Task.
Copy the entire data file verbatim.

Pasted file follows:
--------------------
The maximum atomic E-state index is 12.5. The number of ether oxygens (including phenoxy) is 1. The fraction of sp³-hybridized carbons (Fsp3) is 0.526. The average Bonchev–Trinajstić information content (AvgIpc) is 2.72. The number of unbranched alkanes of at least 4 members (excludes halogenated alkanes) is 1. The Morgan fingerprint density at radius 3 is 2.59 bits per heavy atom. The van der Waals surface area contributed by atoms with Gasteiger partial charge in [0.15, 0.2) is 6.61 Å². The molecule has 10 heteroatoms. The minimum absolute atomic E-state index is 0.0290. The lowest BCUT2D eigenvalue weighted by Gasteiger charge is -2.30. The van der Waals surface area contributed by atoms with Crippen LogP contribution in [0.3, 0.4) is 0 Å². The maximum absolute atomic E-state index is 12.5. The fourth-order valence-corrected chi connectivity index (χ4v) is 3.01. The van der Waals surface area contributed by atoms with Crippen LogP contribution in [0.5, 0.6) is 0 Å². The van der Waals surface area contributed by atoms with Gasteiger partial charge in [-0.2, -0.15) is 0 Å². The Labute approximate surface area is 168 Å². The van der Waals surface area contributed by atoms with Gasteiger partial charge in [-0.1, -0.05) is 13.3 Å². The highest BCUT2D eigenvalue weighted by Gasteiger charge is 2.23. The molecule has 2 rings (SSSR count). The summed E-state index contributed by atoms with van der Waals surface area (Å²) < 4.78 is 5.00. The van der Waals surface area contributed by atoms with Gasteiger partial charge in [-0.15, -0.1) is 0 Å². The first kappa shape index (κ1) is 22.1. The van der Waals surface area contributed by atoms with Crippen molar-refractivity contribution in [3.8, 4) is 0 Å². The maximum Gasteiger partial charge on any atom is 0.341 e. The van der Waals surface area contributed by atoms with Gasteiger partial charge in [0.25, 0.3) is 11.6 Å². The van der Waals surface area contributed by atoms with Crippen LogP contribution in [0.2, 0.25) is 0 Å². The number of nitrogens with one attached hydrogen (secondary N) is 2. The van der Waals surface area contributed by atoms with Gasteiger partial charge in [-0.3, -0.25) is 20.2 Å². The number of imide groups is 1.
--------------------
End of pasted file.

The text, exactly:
The maximum atomic E-state index is 12.5. The number of ether oxygens (including phenoxy) is 1. The fraction of sp³-hybridized carbons (Fsp3) is 0.526. The average Bonchev–Trinajstić information content (AvgIpc) is 2.72. The number of unbranched alkanes of at least 4 members (excludes halogenated alkanes) is 1. The Morgan fingerprint density at radius 3 is 2.59 bits per heavy atom. The van der Waals surface area contributed by atoms with Gasteiger partial charge in [0.15, 0.2) is 6.61 Å². The molecule has 10 heteroatoms. The minimum absolute atomic E-state index is 0.0290. The lowest BCUT2D eigenvalue weighted by Gasteiger charge is -2.30. The van der Waals surface area contributed by atoms with Crippen LogP contribution in [0.3, 0.4) is 0 Å². The maximum absolute atomic E-state index is 12.5. The fourth-order valence-corrected chi connectivity index (χ4v) is 3.01. The van der Waals surface area contributed by atoms with Crippen LogP contribution in [0.5, 0.6) is 0 Å². The van der Waals surface area contributed by atoms with Gasteiger partial charge in [-0.2, -0.15) is 0 Å². The Labute approximate surface area is 168 Å². The van der Waals surface area contributed by atoms with Gasteiger partial charge in [-0.1, -0.05) is 13.3 Å². The highest BCUT2D eigenvalue weighted by Gasteiger charge is 2.23. The molecule has 2 rings (SSSR count). The summed E-state index contributed by atoms with van der Waals surface area (Å²) < 4.78 is 5.00. The van der Waals surface area contributed by atoms with Gasteiger partial charge in [-0.15, -0.1) is 0 Å². The first kappa shape index (κ1) is 22.1. The van der Waals surface area contributed by atoms with Crippen molar-refractivity contribution in [3.8, 4) is 0 Å². The maximum Gasteiger partial charge on any atom is 0.341 e. The van der Waals surface area contributed by atoms with Gasteiger partial charge in [0.25, 0.3) is 11.6 Å². The van der Waals surface area contributed by atoms with Crippen LogP contribution in [0.2, 0.25) is 0 Å². The number of nitrogens with one attached hydrogen (secondary N) is 2. The van der Waals surface area contributed by atoms with Gasteiger partial charge in [-0.3, -0.25) is 20.2 Å². The number of imide groups is 1.